A flash of agitation passed through the baby's face, head leaned back and jerked so violently that its entire body shuddered. No one was disturbed, no one took notice of the sneezing baby, except for one man who sat right across the noisy room who was brought back to reality by the jerking motion that seemed to be demanding attention. As if to mirror that baby, the man jerked as well, a little nonplussed, before he remembered where he was.
Moments later, he was staring at the simmering cup of coffee in front of him. Hot beverages were always too hard for him to drink, but he enjoyed the time that it gave him; the time to savor the finer details. But he wasn't there for the coffee itself. "After all,", he thought, "rarely do people come to coffee houses for the coffee". He was there to catch up with a friend he hadn't met in a long time. "A 'girl' friend", he reminded himself. The very next instant, however, he entered a battle with himself, arguing why that shouldn't have been the thought. There are several things he hated about himself; this was one of them.
Trying to divert his attention from the argument, he let his eyes sweep the coffee house hoping that something else would catch his attention. The place was significantly more crowded and louder than the last time he had visited. No table was vacant and people seemed to be quite involved in discourse. Finding nothing interesting, he looked down at his table. "How many people did I just see?", he asked himself, surprised at how little attention he paid to the details. Disappointed with himself, he took a more deliberate look this time. "Five tables, three men, three ladies, two children and one toddler", he counted, adamant on observing the world around him. "But those numbers serve no purpose". Now, for the third time, he looked around the room halting at every table for just a while and wondering if he could imagine the story behind the occupants. "Two guys with white collar jobs, on a break", he thought while his eyes swept over two men with loosened ties over an, otherwise, formal attire. "Love-birds", he concluded when his eyes stopped over the table hosting a man and woman, both in their youth. He stopped, not to observe them, but because of his judgmental thought. He had not even considered the possibility of them being mere friends or even relatives, but had simply assumed that they were lovers. "And then you expect people to be more liberal, when it's you who is meeting a woman in a coffee shop", said a voice in his head. The voice was right, he was a hypocrite. "The voice is always right", he told himself.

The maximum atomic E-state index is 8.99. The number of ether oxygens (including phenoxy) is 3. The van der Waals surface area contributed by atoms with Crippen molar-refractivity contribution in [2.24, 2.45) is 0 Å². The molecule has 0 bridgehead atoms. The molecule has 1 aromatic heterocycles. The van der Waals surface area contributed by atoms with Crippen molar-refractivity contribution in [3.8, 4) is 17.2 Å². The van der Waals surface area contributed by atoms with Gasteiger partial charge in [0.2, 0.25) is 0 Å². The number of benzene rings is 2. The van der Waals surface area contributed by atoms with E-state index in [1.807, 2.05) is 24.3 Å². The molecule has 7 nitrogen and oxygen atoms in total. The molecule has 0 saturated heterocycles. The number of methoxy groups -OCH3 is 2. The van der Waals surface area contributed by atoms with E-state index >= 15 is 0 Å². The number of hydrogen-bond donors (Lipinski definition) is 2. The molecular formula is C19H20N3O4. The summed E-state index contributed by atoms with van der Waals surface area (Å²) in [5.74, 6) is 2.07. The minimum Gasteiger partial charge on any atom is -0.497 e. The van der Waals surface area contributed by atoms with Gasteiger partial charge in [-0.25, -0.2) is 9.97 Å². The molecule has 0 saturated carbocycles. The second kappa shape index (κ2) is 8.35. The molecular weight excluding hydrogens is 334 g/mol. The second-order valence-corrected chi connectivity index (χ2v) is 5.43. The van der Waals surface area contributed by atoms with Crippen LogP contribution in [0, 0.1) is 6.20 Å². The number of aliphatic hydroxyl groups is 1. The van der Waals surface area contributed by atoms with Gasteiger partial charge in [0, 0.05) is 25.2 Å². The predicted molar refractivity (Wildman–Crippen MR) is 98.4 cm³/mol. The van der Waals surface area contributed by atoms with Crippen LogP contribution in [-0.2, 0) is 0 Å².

Attempting to escape the guilt, he looked at his watch. "2:30. Just 15 more minutes to be by myself". He had arrived way before the decided time of the meeting to find some time for himself. But he had felt distracted today, completely incapable of following any chain of thought. His fingers circled around the rim of the cup in front of him, moved around the surface to gauge if it was safe enough to drink and then tightened around the handle. While he sipped, he noticed that it was raining outside. Until then, he hadn't heard the sound of the rain crashing outside, but now that he did, he felt at peace. "Coffee tastes better with the rain outside", he thought to himself, smiling, letting go off all the discomfort inside.
'While he sat at the coffee table, enjoying the warmth of the coffee in front of him, protected from the rain outside, she, only a few minutes away from the shop, drenched from the rain, shivered as she took shelter under a tree.'
Amused with the outcome, he thought, "It's of no use if I can't build this into something interesting. Maybe I should just give up and accept that I am no writer. I am merely a ....". He stopped abruptly. Who was he? If he were to die that day and the newspapers had a reason to write about it, they would have probably said, "An IITian Software Developer died ...". They wouldn't be wrong, but that was not who he was. But, who was he? "Finally, the kind of topic I wanted to be thinking about", he almost said out aloud, smiling broadly.
"So, are you going to greet me or should I take the next train back?", said Amie. "Yes", said his brain reminding himself of the programming jokes surrounding the misuse of 'or'; "Hi, long time. You are completely drenched! Sit, let me order a cup of coffee for you first. Excuse me, waiter!", he said out loud.
The difficult thought had been conveniently pushed to the back of his mind. "I prefer this to the solitude", he confessed to himself, while Amie excitedly told him about her journey. The voice came back and said, "For now, I shall let you go on and have a good time, but we need to have a talk. And don't forget, 'Do unto others as you would have them do unto you'."
Note : I think I must mention that I seem to have taken a little too much of inspiration from On rationale and emotion by Suhail Sherif.